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May Fourth, the Day That Changed China

Roundup
tags: China, Chinese history, activism, World War 1



Mr. Wasserstrom is a history professor specializing in China.

 In Chinese, mentioning just two or three numbers can be enough to bring to mind a major historical event. Say “Jiuyiba” (nine-one-eight), and your listeners will know you have in mind not just any Sept. 18, but the one in 1931, when Japanese military officers in Mukden, northeastern China, faked the sabotage of a Japanese-owned railway to give Japan a pretext to invade the whole region. Or say “Wusi,” five-four, and any teenager will understand that you are talking about what happened exactly 100 years ago this Saturday.

That day in 1919, a student protest took place in Beijing that set off what came to be known as the May Fourth Movement. Soon, similar marches were held in other Chinese cities, joined by members of other groups. The upheaval reached its apogee with a general strike in June that paralyzed Shanghai, then China’s leading industrial center and the world’s sixth-busiest harbor — and also partly under foreign control.

Most extant photographs of May 4, 1919, show several thousand students, men and women, in front of Tiananmen (The Gate of Heavenly Peace), a massive entryway to the Forbidden City, which had been the home of China’s imperial rulers until the 1911 Revolution toppled the Qing dynasty and the Republic of China was established. The demonstrators gathered in outrage over reports about negotiations underway in Versailles, just outside of Paris, over the terms ending World War I. Word was that the Allies planned to give former German territories in Shandong, eastern China, to Japan instead of returning them to China.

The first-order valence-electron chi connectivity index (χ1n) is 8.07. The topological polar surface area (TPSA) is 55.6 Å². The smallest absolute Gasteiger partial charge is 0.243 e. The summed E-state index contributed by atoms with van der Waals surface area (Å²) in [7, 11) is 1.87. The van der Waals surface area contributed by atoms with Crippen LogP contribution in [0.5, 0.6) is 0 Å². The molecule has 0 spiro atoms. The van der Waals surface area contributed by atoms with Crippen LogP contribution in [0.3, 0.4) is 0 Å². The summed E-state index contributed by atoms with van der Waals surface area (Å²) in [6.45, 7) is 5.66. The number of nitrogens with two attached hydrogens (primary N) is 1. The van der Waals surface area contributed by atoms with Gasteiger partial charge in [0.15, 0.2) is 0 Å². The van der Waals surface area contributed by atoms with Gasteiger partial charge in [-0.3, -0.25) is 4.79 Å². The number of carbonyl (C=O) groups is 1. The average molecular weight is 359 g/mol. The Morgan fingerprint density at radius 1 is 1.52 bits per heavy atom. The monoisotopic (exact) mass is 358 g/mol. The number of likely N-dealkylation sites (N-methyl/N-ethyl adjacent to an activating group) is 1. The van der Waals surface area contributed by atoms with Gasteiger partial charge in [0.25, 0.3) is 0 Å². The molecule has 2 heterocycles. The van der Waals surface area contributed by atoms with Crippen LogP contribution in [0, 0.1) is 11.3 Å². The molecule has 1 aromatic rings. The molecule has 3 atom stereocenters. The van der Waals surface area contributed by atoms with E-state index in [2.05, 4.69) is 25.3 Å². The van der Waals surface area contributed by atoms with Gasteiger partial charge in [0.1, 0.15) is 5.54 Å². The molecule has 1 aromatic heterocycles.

Japan may have been on the winning side, the protesters argued, but China also had joined the Allies. And what about the call for a new era of national “self-determination” by the American President Woodrow Wilson in 1918? What seemed to be in the offing in Versailles looked like yet another instance of grasping foreign powers bullying China — in keeping with, say, the First Opium War, which had ended in 1842 with the British gaining Hong Kong as a colony.

Read entire article at NY Times

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